Union fight can beat O’Farrell back

June 24, 2011
Public sector workers rally outside NSW parliament on June 15, Sydney.

In a show of anger against the attacks on workers rights by NSW Premier Barry O'Farrell, 12,000 public sector workers stopped work and rallied outside NSW parliament on June 15.

The protest was organised in just over a week, and several unions, including the Nurses Federation and the fire fighters took stopwork action on the day.

In spite of constant rain, the rally spread out for more than a block along Macquarie Street and into Martin Place.

The date was chosen to coincide with the sitting of the NSW Legislative Assembly, which passed the industrial relations legislation into law that night.

The new law passed through the Legislative Council the previous day after a lengthy debate, including a historic fillibuster by Greens and Labor MPs.

When challenged by the opposition to respond to the presence of 12,000 workers rallying outside parliament, O’Farrell said, “that the biggest protest we have seen this year was on 26 March” referring to the recent state election, when voters punished the then-ALP government and voted in the Liberal government.

The ALP was rightly thrown out of office for years of developer deals and sell-outs, and the claims by O’Farrell that the new government was implementing Labor’s policy is not a complete lie.

The former ALP government policy included a 2.5% salary cap on public sector wages. Further rises were subject to productivity agreements.

The ALP’s 2007 Public Sector Wages Policy said: “Agencies must fund any increases above 2.5% per annum to wages, or other employee related expenses such as allowances, superannuation etc, through employee related cost saving measures.” http://www.dpc.nsw.gov.au/publications/memos_and_circulars/ministerial_memoranda/2007/m2007-12_nsw_public_sector_wages_policy_2007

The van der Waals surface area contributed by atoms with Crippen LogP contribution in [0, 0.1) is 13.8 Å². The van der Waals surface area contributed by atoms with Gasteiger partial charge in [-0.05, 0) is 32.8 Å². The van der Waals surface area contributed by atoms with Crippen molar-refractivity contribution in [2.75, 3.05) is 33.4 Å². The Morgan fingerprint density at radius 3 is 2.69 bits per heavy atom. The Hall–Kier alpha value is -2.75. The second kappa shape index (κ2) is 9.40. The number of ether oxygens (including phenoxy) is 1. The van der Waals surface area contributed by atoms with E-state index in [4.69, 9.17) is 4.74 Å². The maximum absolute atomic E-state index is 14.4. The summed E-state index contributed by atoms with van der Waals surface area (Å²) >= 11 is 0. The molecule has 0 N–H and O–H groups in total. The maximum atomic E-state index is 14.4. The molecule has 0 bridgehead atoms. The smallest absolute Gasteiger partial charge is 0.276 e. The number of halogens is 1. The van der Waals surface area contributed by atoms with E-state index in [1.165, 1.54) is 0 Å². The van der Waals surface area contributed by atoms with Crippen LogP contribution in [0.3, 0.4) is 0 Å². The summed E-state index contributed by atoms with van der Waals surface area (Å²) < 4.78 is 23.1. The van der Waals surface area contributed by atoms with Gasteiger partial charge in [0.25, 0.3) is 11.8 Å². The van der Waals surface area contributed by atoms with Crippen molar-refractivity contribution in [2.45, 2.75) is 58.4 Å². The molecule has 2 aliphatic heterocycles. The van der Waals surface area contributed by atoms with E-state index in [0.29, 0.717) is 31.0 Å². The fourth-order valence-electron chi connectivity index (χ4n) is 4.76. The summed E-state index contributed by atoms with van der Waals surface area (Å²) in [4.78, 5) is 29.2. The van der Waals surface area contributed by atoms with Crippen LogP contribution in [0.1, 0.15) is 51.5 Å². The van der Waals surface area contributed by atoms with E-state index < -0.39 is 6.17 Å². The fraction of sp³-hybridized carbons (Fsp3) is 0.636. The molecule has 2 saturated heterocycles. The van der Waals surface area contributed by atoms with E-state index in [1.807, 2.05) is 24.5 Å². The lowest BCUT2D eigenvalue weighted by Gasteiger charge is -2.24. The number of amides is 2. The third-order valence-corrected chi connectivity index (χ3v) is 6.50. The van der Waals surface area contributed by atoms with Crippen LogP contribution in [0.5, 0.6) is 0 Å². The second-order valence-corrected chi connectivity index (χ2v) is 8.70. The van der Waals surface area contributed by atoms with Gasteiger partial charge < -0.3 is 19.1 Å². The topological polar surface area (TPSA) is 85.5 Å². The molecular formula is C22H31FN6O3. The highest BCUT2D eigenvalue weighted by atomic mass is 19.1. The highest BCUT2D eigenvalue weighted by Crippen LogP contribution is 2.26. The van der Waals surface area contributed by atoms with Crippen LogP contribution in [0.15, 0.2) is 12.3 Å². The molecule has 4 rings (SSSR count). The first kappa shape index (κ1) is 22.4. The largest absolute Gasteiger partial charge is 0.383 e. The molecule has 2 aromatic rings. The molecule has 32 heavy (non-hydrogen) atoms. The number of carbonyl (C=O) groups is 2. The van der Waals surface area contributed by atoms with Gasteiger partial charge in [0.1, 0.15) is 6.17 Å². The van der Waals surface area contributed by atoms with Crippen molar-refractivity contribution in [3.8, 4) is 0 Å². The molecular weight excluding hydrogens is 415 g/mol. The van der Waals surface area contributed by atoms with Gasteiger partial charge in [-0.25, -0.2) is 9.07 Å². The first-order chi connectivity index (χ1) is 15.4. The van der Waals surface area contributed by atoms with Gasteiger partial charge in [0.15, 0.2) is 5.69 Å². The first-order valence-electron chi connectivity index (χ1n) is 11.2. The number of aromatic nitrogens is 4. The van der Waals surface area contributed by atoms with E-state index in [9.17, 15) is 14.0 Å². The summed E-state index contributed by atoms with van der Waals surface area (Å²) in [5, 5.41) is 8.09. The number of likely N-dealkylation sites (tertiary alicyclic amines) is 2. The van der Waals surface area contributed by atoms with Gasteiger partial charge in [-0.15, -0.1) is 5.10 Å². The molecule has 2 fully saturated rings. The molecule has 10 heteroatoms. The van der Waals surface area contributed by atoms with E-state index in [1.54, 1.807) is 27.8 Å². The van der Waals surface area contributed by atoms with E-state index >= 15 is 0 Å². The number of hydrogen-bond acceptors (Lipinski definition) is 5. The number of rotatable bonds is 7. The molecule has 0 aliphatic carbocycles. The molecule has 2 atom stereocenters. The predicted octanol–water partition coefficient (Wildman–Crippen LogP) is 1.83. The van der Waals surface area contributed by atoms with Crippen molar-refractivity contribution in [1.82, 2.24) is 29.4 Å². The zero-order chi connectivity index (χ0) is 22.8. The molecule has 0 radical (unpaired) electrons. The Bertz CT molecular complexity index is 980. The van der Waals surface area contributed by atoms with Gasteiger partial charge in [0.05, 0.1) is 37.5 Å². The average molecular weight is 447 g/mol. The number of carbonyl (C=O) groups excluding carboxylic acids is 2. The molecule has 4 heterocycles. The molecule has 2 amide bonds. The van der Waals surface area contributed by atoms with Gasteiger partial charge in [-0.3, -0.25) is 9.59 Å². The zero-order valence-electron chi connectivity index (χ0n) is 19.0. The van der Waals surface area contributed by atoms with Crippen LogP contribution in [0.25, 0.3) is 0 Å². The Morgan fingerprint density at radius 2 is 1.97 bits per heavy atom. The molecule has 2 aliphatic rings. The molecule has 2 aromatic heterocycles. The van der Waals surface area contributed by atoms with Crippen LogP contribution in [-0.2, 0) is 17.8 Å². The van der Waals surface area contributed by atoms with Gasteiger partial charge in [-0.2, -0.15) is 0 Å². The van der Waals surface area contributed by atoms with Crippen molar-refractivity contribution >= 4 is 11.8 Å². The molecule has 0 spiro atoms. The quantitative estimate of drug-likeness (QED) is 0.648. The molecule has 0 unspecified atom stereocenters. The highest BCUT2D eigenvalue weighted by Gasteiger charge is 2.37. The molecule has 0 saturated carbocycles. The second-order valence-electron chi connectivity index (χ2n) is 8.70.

Quoting anonymous sources, the May 26 Australian accused the Labor treasurer in 2004, Michael Egan, of floating the idea of legislating “to force the industrial court to observe the government's wages policy when making its determinations”. http://aap.newscentre.com.au/acci/110526/library/education_1/25763445.html

Thanks to Labor’s legacy, O’Farrell can now broaden the attacks on public sector workers to undermine the whole state industrial relations system and concentrate industrial relations powers in the hands of the finance ministry.

Finance minister Greg Pearce will now have the power to review any new and existing awards, even where these have already been determined. He can demand trade-offs in conditions and job cuts in exchange for wage claims above 2.5%.

The June 15 rally heard from a mix of union officials and rank-and-file public sector workers.

The mood of the crowd was angry defiance. Some made calls for a 24-hour, statewide strike.

These sentiments reflected a debate among union leaders that took place in the week before the rally. Some unions were prepared to lead their members out for 24 hours, while others were not committed to industrial action on the day.

The nurses union put the question to its members, who answered with an overwhelming vote for stopwork action on the day.

Other unions, such as the NSW Teachers Federation, would not commit to industrial action, but sent delegations to the rally from schools across Sydney.

Rank-and-file delegates, including a teacher’s aide, a nurse and a firefighter, did not mince words when they said they were not going to accept this new law, telling O’Farrell to “dump this law or we’ll dump you”.

By contrast the message coming from the officials was a call for a four-year-long campaign to oust O’Farrell.

Throwing out O’Farrell and the Coalition at the next election should be one outcome of this campaign, but allowing this battle to become focussed on electing the ALP back into office in four years’ time would be a serious setback.